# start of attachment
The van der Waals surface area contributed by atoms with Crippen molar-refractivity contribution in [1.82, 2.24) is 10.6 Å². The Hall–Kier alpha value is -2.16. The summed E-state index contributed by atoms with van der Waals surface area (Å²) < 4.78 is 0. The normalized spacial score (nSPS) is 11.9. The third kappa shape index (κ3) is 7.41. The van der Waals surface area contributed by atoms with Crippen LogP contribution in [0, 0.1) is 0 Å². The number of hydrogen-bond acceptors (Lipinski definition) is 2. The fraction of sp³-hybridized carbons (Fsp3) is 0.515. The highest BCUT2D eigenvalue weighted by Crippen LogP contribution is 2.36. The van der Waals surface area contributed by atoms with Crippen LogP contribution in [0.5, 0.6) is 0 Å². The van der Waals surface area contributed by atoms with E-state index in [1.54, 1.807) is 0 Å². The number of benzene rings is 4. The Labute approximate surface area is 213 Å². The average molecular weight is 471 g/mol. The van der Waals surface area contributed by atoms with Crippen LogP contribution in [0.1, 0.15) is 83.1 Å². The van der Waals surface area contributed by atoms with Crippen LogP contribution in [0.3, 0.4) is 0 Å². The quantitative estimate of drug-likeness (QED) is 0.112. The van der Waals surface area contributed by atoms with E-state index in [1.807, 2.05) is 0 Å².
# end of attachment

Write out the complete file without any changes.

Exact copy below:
The van der Waals surface area contributed by atoms with Crippen molar-refractivity contribution in [1.82, 2.24) is 10.6 Å². The Hall–Kier alpha value is -2.16. The summed E-state index contributed by atoms with van der Waals surface area (Å²) < 4.78 is 0. The normalized spacial score (nSPS) is 11.9. The third kappa shape index (κ3) is 7.41. The van der Waals surface area contributed by atoms with Crippen LogP contribution in [0, 0.1) is 0 Å². The number of hydrogen-bond acceptors (Lipinski definition) is 2. The fraction of sp³-hybridized carbons (Fsp3) is 0.515. The highest BCUT2D eigenvalue weighted by Crippen LogP contribution is 2.36. The van der Waals surface area contributed by atoms with Crippen LogP contribution in [0.5, 0.6) is 0 Å². The van der Waals surface area contributed by atoms with E-state index in [1.54, 1.807) is 0 Å². The number of benzene rings is 4. The Labute approximate surface area is 213 Å². The average molecular weight is 471 g/mol. The van der Waals surface area contributed by atoms with Crippen LogP contribution in [0.1, 0.15) is 83.1 Å². The van der Waals surface area contributed by atoms with Crippen LogP contribution in [0.3, 0.4) is 0 Å². The quantitative estimate of drug-likeness (QED) is 0.112. The van der Waals surface area contributed by atoms with E-state index in [1.807, 2.05) is 0 Å².